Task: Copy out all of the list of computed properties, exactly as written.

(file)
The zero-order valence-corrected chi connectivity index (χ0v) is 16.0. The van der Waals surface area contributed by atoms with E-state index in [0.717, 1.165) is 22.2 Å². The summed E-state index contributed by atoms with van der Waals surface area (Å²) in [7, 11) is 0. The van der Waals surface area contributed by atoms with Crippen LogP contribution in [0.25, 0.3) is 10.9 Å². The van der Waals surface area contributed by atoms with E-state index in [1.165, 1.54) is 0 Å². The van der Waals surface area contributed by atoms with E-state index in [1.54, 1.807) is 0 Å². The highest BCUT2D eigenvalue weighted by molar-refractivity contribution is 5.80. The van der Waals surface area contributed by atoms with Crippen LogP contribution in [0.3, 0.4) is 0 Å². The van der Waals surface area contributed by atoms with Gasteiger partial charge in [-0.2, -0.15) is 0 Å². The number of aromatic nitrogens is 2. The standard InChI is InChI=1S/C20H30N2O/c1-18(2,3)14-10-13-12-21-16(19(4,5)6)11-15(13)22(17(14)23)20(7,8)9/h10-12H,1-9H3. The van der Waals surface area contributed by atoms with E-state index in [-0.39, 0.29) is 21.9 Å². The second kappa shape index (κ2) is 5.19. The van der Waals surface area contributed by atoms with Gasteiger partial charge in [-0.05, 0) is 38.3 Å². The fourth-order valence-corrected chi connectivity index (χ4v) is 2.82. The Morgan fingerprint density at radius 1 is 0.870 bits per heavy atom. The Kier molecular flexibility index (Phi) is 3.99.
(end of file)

The zero-order valence-corrected chi connectivity index (χ0v) is 16.0. The van der Waals surface area contributed by atoms with E-state index in [0.717, 1.165) is 22.2 Å². The summed E-state index contributed by atoms with van der Waals surface area (Å²) in [7, 11) is 0. The van der Waals surface area contributed by atoms with Crippen LogP contribution in [0.25, 0.3) is 10.9 Å². The van der Waals surface area contributed by atoms with E-state index in [1.165, 1.54) is 0 Å². The van der Waals surface area contributed by atoms with E-state index in [1.54, 1.807) is 0 Å². The highest BCUT2D eigenvalue weighted by molar-refractivity contribution is 5.80. The van der Waals surface area contributed by atoms with Crippen LogP contribution in [0.3, 0.4) is 0 Å². The van der Waals surface area contributed by atoms with Gasteiger partial charge in [-0.2, -0.15) is 0 Å². The number of aromatic nitrogens is 2. The standard InChI is InChI=1S/C20H30N2O/c1-18(2,3)14-10-13-12-21-16(19(4,5)6)11-15(13)22(17(14)23)20(7,8)9/h10-12H,1-9H3. The van der Waals surface area contributed by atoms with E-state index in [-0.39, 0.29) is 21.9 Å². The second kappa shape index (κ2) is 5.19. The van der Waals surface area contributed by atoms with Gasteiger partial charge in [-0.05, 0) is 38.3 Å². The fourth-order valence-corrected chi connectivity index (χ4v) is 2.82. The Morgan fingerprint density at radius 1 is 0.870 bits per heavy atom. The Kier molecular flexibility index (Phi) is 3.99.